shown that parasites can only be cleared from an infected individual if g . g c. This impliesthat for a very large reproductive number, a drug with an efficacy of g < 1 is required to treatthe infection. This might be one of the reasons why for a person from a non endemic area theinfection is more virulent and, if treatment is delayed, then death might be inevitable.
We have also observed that if there are mechanisms in the body that increase the death rate of immune cells then there is an increase in the severity of the infection. This shows thatfor a person infected by pathogens that kill some of the immune cells, like the humanimmunodeficiency virus which kills the CD4þ T cells [41], or Mycobacterium tuberculosiswhich kills the macrophages, then that person is infected by P. falciparum parasite, theimmune system is compromised and the person suffers severe malaria if not treated in time.
People who suffer from diseases such as acquired immunodeficiency syndrome ortuberculosis should not delay in seeking medical attention when symptoms of malaria startto appear. Analysis also yielded a well-known result that the effect of involvement decreasesthe number of RBCs, which is believed to be one of the causes of anaemia in malaria.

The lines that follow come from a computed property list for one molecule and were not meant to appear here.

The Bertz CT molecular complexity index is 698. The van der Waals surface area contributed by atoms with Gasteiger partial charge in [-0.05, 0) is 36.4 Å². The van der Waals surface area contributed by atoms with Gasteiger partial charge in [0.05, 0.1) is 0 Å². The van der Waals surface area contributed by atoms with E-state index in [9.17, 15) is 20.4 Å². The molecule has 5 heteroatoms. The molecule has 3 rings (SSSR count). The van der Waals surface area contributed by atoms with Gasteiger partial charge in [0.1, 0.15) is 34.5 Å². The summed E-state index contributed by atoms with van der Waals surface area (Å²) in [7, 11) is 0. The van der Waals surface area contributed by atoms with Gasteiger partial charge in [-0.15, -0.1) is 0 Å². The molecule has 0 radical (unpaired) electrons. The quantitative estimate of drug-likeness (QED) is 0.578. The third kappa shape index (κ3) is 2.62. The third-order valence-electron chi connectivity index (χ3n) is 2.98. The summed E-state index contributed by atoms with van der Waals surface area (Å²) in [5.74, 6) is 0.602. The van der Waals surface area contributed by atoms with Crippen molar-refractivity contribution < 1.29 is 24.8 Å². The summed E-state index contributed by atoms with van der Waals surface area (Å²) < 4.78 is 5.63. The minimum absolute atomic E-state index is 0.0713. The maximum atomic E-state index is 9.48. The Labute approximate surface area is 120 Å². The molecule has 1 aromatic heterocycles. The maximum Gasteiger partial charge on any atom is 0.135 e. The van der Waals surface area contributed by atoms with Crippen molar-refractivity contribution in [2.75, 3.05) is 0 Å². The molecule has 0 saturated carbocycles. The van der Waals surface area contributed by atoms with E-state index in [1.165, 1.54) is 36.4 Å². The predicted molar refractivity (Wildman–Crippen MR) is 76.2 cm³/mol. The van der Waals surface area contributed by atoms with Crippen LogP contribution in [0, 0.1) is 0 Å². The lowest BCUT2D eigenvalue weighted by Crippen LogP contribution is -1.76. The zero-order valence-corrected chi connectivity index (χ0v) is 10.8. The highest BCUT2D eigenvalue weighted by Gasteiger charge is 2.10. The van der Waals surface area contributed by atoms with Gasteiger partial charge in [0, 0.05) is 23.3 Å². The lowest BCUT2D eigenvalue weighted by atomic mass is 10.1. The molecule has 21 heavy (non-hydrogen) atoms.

Our mathematical analysis is useful in explaining some of the observed patterns during a malaria infection. This gives our model the ability to provide a basic representation ofthe complex web that accompanies an intruding malaria parasite during the erythrocyticstages. For people moving to endemic areas, prophylactic drugs should be taken a weekbefore departure so that an adequate concentration is attained in the blood before exposureto parasites and continued a month after return to kill any parasites incubating in the liveras they emerge.
Drug resistance has been a major cause of resurgence of the disease and will be considered elsewhere. The complexity of the parasite, the different forms it assumes in thebody and the possibility of the patient being infected by several strains concurrently makemodel predictions more difficult. Sporozoites are a target for vaccine development but areable to replace their coats, varying the antigens they present. Relevant data should be madeavailable to be used in model validation. Thus one role of modelling is to point out wherefurther quantitative measurements can improve our understanding of the malaria diseaseprocess.
Computational and Mathematical Methods in Medicine Graphs that show the behaviour of (a) uninfected RBCs, (b) IRBCs and (c) antibodies.
The graphs are obtained by varying the rate at which uninfected RBCs are eliminated, v from 0.0 to0.08 in steps of 0.02, while keeping the other parameters constant. The arrows show the direction ofincrease of v.
The authors would like to thank the two anonymous referees for their constructive comments whichhave greatly improved the paper. The authors also acknowledge financial support from EagleInsurance Company, Zimbabwe. C. Chiyaka would like to acknowledge financial support byNational University of Science and Technology through a Staff Development Scholarship. We alsowant to thank Professors Hagai Ginsburg and Klaus Dietz for sending us literature on mathematicalmodelling of within-host dynamics of malaria.
[1] R.M. Anderson, R.M. May, and S. Gupta, Non-linear phenomena in host – parasite interactions, Parasitology 99 (1989), pp. S59 – S79.